Thursday, August 31, 2006
Glenn Ford passed away yesterday at the age of 90.
I remember the first time I saw a Glenn Ford film. Blackboard Jungle was playing as the afternoon movie one Saturday when I was a kid. Happy Days was just then a very popular show and I heard the familiar... "One, two, three o'clock, four o'clock rock" song piping through the TV. I stopped to watch. And I didn't like it. I really didn't like Glenn Ford, but I wasn't sure why.
Then the film Superman came along. I was still a kid so I didn't know anything about Marlon Brando, much less Glenn Ford. This was Jor-El I was looking at on the big screen. Then I saw Jonathan Kent, Superman's adopted father. He looked familiar. He looked trustworthy and honest. This was Superman's "Pa" - this is how I imagined him to be from reading the comic books and watching the cartoons. Whoever he was, I knew he was a good actor. He was Jonathan Kent! I liked him, even though I couldn't place where I had seen him before. It wasn't until years later when I became a little older and more "cine-aware" that I realized who Glenn Ford (and Brando) was. I decided to give him another chance.
I'm glad I did. I "rediscovered" Blackboard Jungle, and found that sometimes films become better with age, not because they have gotten older, but because the viewer gets older, and hopefully more mature. They get better, because we understand them better. We relate to more mature themes better as we get older. And I think we understand some of the unspoken aspect of films- background, history, unspoken exchanges and glances. It "works" for us, where it didn't when we were younger.
Then I discovered Glenn Ford in Westerns. The Desperados, The Violent Men, 3:10 to Yuma, Jubal... he was excellent. Later on, I was able to appreciate and enjoy Ransom!, Gilda, and recently Plunder of the Sun. Thankfully, I was able to rediscover a great actor- one whose work I have come to admire and respect. I don't think he has ever gained the respect that many actors who hit the pantheon of "cult" status receive. He was a genuine movie star, and a fine actor. He was certainly a much better actor than some who have (undeservedly) that same following. It's a shame, because he deserves it. I know many a classic film fan (and Superman fans) who are saddened by his passing. I know I am. You can read more about the news of his passing here and his career here.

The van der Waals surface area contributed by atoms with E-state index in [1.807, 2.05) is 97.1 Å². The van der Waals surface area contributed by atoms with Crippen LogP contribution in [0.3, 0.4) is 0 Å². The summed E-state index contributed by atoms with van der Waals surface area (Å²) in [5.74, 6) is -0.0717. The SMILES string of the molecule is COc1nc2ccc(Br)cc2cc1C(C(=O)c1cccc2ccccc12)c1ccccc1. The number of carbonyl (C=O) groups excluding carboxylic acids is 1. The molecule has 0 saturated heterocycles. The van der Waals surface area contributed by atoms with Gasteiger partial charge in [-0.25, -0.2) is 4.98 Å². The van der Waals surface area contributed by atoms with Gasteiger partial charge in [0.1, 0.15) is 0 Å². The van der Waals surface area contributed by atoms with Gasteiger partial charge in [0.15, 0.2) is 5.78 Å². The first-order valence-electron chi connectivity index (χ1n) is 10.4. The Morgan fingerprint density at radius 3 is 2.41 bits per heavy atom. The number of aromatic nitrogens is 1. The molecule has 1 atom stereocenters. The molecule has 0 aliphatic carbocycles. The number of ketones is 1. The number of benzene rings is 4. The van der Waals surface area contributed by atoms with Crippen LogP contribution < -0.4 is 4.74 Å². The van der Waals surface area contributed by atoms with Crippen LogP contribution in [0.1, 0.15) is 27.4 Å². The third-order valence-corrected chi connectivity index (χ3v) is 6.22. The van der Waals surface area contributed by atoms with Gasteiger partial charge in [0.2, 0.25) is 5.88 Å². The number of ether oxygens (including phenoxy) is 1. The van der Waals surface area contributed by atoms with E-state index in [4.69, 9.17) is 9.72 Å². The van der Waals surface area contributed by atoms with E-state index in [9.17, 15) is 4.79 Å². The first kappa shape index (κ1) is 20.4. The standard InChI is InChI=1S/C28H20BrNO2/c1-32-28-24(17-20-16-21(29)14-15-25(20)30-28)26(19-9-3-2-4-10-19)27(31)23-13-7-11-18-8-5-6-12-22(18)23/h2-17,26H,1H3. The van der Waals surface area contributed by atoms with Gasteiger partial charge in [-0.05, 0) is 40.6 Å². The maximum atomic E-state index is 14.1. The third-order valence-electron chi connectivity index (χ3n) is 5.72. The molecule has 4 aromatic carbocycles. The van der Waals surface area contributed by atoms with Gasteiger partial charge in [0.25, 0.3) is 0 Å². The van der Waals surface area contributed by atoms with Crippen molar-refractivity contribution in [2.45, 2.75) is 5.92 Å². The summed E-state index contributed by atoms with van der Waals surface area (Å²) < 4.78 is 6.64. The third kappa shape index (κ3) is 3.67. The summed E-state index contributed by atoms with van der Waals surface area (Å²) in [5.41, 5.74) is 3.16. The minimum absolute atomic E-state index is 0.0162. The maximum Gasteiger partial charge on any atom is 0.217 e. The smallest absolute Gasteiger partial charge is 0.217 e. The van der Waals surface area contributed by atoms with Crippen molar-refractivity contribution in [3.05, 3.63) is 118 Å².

Glenn Ford, 1916-2006. Thanks for the memories.
Also- animation fans- another sad note. Veteran and respected animating legend, Ed Benedict passed away earlier this week. Don't recognize the name? Oh, but you would recognize the work. If you have every seen classic Hanna Barbara television shows Ruff and Reddy, Yogi Bear, Huckleberry Hound, and The Flintstones- you've seen his work. He worked with another animation legend Tex Avery for many years. He was the lead designer on several Droopy shorts and one of my all time favorite Tex Avery shorts, The First Bad Man. I cannot possible do him justice, but Amid over at Cartoon Brew (where else?) has a wonderful write up about his career and links to other articles. Boy, this is not the way to end August, is it?
There's one thing I know for sure, son. And that is, You are here for a reason. I don't know what it is, exactly, but I do know this much: it's not to score touchdowns.
Tuesday, August 29, 2006
There will be no roundup today.
There will be no Shelf post.
Today there will be a tribute to a friend, a member of the family.
This is for an Airman who is now in the wide blue yonder, and always in our hearts.
One of the truest patriots I knew, and one of the best examples of what a man should be.
This is for you, Airman- may you continue to soar...
We love you
Links to two broadcasts in your honor:
Live Broadcast of The Bob Hope Show on D-Day June 6, 1944- especially listen to the airman singing "Off We Go, into the Wild Blue Yonder." (link to VicandSade.net)
Finally: John Wayne's reading of "America, Why I Love Her" (Thanks- link to fiftiesweb.com)